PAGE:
Thebuzz is entirely accurate. Not only do I buy the hype surroundingWolfmother, I would invest several thousand shares. This Australiantrio will probably receive some sort of critical correction in thecoming months to reign in their pre-ordained status as the next bigthing, but it's not coming from me. On the strength of its self-titledfull-length debut, Wolfmother should become the first band sinceSoundgarden and Tool in the early '90s to capture the hearts and mindsof hipsters and heshers in equal measure.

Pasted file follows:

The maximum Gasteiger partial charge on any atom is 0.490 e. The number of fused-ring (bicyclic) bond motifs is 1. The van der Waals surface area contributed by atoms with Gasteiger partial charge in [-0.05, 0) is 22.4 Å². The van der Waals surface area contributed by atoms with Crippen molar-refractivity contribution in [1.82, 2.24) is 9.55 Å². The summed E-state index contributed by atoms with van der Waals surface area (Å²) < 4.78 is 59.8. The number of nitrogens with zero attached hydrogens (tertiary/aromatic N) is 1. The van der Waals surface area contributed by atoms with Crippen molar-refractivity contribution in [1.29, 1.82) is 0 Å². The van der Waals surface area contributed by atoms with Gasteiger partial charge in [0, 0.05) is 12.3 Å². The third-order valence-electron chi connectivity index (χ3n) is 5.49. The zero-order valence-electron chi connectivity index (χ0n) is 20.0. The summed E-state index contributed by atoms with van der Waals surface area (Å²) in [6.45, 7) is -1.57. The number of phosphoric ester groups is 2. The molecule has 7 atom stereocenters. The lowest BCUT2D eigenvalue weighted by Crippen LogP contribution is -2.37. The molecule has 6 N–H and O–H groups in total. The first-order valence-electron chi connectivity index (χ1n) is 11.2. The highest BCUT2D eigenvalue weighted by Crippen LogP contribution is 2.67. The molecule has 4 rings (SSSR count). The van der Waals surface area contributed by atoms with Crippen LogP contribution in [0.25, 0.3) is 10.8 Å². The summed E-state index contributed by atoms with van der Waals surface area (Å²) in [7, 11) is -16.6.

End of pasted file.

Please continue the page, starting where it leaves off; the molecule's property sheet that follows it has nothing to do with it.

There's no denying Australian heavy rock trio Wolfmother has been raised on rock -- specifically, raised on '70s rock. Problem is, from all appearances on their eponymous debut, they made their journey into the past via the twin gateway drugs of the White Stripes and Queens of the Stone Age, and once they dug back to the original Zeppelin and Sabbath texts (stopping along the way for some Soundgarden discs and maybe, for lyrical inspiration, Yes and Rush), they indulged so much it screwed with their sense of aesthetics. They threw everything and anything together, not bothering with minor problems like how their frenzied retro-rock doesn't quite support songs with titles like "The White Unicorn" and "Where Eagles Have Been" -- Zeppelin drew inspiration from J.